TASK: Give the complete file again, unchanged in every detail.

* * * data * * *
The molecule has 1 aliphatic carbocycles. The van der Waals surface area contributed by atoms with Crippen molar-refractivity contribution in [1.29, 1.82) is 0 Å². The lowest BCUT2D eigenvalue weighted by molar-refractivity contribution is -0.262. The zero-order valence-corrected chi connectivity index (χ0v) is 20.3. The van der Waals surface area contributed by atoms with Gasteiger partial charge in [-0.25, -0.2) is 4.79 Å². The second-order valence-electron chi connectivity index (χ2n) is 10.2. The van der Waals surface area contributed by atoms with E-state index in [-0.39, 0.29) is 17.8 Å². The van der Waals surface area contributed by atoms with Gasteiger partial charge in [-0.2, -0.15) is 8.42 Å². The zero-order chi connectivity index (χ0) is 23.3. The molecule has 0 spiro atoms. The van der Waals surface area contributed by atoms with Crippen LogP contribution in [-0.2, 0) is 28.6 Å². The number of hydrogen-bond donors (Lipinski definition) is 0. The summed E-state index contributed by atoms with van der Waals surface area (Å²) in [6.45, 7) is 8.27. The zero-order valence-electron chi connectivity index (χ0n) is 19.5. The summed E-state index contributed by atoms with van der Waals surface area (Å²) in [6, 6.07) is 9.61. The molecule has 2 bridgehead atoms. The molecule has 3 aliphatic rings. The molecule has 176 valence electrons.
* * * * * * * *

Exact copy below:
The molecule has 1 aliphatic carbocycles. The van der Waals surface area contributed by atoms with Crippen molar-refractivity contribution in [1.29, 1.82) is 0 Å². The lowest BCUT2D eigenvalue weighted by molar-refractivity contribution is -0.262. The zero-order valence-corrected chi connectivity index (χ0v) is 20.3. The van der Waals surface area contributed by atoms with Gasteiger partial charge in [-0.25, -0.2) is 4.79 Å². The second-order valence-electron chi connectivity index (χ2n) is 10.2. The van der Waals surface area contributed by atoms with E-state index in [-0.39, 0.29) is 17.8 Å². The van der Waals surface area contributed by atoms with Gasteiger partial charge in [-0.2, -0.15) is 8.42 Å². The zero-order chi connectivity index (χ0) is 23.3. The molecule has 0 spiro atoms. The van der Waals surface area contributed by atoms with Crippen LogP contribution in [-0.2, 0) is 28.6 Å². The number of hydrogen-bond donors (Lipinski definition) is 0. The summed E-state index contributed by atoms with van der Waals surface area (Å²) in [6.45, 7) is 8.27. The zero-order valence-electron chi connectivity index (χ0n) is 19.5. The summed E-state index contributed by atoms with van der Waals surface area (Å²) in [6, 6.07) is 9.61. The molecule has 2 bridgehead atoms. The molecule has 3 aliphatic rings. The molecule has 176 valence electrons.